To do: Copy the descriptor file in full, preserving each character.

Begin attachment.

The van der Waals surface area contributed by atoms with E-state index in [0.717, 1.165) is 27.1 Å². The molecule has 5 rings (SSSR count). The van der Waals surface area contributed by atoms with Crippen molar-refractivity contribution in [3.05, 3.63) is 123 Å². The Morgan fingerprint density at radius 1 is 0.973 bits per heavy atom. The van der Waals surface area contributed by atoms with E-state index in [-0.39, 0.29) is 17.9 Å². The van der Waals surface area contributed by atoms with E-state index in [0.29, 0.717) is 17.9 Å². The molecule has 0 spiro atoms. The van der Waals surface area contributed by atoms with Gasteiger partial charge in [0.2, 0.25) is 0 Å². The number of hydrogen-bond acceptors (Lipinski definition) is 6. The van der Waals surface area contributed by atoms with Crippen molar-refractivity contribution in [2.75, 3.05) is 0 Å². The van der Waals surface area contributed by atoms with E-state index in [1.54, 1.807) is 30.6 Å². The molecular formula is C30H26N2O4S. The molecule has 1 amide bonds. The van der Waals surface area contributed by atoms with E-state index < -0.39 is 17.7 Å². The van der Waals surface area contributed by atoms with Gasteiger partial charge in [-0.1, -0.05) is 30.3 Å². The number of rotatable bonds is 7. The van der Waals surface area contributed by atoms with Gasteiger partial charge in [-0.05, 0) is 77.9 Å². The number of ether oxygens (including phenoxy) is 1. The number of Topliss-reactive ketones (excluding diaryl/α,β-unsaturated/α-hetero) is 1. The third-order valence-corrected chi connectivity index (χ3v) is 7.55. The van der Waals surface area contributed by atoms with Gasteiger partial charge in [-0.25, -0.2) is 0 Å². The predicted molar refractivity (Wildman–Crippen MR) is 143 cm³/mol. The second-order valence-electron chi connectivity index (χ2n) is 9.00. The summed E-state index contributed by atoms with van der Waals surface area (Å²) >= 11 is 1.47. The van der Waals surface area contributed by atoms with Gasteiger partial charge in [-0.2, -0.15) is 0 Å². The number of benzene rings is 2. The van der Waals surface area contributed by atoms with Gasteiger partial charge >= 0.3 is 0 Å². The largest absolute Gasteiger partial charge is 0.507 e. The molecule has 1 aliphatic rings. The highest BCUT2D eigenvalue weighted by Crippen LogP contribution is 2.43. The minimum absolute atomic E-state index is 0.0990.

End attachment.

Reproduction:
The van der Waals surface area contributed by atoms with E-state index in [0.717, 1.165) is 27.1 Å². The molecule has 5 rings (SSSR count). The van der Waals surface area contributed by atoms with Crippen molar-refractivity contribution in [3.05, 3.63) is 123 Å². The Morgan fingerprint density at radius 1 is 0.973 bits per heavy atom. The van der Waals surface area contributed by atoms with E-state index in [-0.39, 0.29) is 17.9 Å². The van der Waals surface area contributed by atoms with E-state index in [0.29, 0.717) is 17.9 Å². The molecule has 0 spiro atoms. The van der Waals surface area contributed by atoms with Gasteiger partial charge in [0.2, 0.25) is 0 Å². The number of hydrogen-bond acceptors (Lipinski definition) is 6. The van der Waals surface area contributed by atoms with Crippen molar-refractivity contribution in [2.75, 3.05) is 0 Å². The van der Waals surface area contributed by atoms with E-state index in [1.54, 1.807) is 30.6 Å². The molecular formula is C30H26N2O4S. The molecule has 1 amide bonds. The van der Waals surface area contributed by atoms with E-state index < -0.39 is 17.7 Å². The van der Waals surface area contributed by atoms with Gasteiger partial charge in [-0.1, -0.05) is 30.3 Å². The number of rotatable bonds is 7. The van der Waals surface area contributed by atoms with Gasteiger partial charge in [-0.05, 0) is 77.9 Å². The number of ether oxygens (including phenoxy) is 1. The number of Topliss-reactive ketones (excluding diaryl/α,β-unsaturated/α-hetero) is 1. The third-order valence-corrected chi connectivity index (χ3v) is 7.55. The van der Waals surface area contributed by atoms with Gasteiger partial charge in [-0.25, -0.2) is 0 Å². The predicted molar refractivity (Wildman–Crippen MR) is 143 cm³/mol. The second-order valence-electron chi connectivity index (χ2n) is 9.00. The summed E-state index contributed by atoms with van der Waals surface area (Å²) >= 11 is 1.47. The van der Waals surface area contributed by atoms with Gasteiger partial charge in [-0.2, -0.15) is 0 Å². The number of benzene rings is 2. The van der Waals surface area contributed by atoms with Gasteiger partial charge >= 0.3 is 0 Å². The largest absolute Gasteiger partial charge is 0.507 e. The molecule has 1 aliphatic rings. The highest BCUT2D eigenvalue weighted by Crippen LogP contribution is 2.43. The minimum absolute atomic E-state index is 0.0990.